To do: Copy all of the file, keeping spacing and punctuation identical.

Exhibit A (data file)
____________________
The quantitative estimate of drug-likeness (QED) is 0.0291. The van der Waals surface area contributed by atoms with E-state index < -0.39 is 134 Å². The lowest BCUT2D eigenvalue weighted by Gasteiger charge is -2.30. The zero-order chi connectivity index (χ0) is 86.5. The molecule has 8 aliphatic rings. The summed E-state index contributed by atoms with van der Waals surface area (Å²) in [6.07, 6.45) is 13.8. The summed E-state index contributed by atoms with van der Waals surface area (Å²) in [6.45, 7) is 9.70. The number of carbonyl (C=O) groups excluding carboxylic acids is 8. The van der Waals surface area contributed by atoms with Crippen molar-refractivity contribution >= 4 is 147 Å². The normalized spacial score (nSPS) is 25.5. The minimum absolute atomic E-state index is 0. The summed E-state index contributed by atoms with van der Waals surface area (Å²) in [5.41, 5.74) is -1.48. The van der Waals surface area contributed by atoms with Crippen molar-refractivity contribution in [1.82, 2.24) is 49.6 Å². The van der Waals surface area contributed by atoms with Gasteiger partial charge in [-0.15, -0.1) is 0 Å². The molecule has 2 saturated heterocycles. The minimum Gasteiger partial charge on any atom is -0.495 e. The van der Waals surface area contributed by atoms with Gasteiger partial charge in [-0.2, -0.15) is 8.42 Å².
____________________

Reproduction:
The quantitative estimate of drug-likeness (QED) is 0.0291. The van der Waals surface area contributed by atoms with E-state index < -0.39 is 134 Å². The lowest BCUT2D eigenvalue weighted by Gasteiger charge is -2.30. The zero-order chi connectivity index (χ0) is 86.5. The molecule has 8 aliphatic rings. The summed E-state index contributed by atoms with van der Waals surface area (Å²) in [6.07, 6.45) is 13.8. The summed E-state index contributed by atoms with van der Waals surface area (Å²) in [6.45, 7) is 9.70. The number of carbonyl (C=O) groups excluding carboxylic acids is 8. The van der Waals surface area contributed by atoms with Crippen molar-refractivity contribution >= 4 is 147 Å². The normalized spacial score (nSPS) is 25.5. The minimum absolute atomic E-state index is 0. The summed E-state index contributed by atoms with van der Waals surface area (Å²) in [5.41, 5.74) is -1.48. The van der Waals surface area contributed by atoms with Crippen molar-refractivity contribution in [1.82, 2.24) is 49.6 Å². The van der Waals surface area contributed by atoms with Gasteiger partial charge in [-0.15, -0.1) is 0 Å². The molecule has 2 saturated heterocycles. The minimum Gasteiger partial charge on any atom is -0.495 e. The van der Waals surface area contributed by atoms with Gasteiger partial charge in [-0.2, -0.15) is 8.42 Å².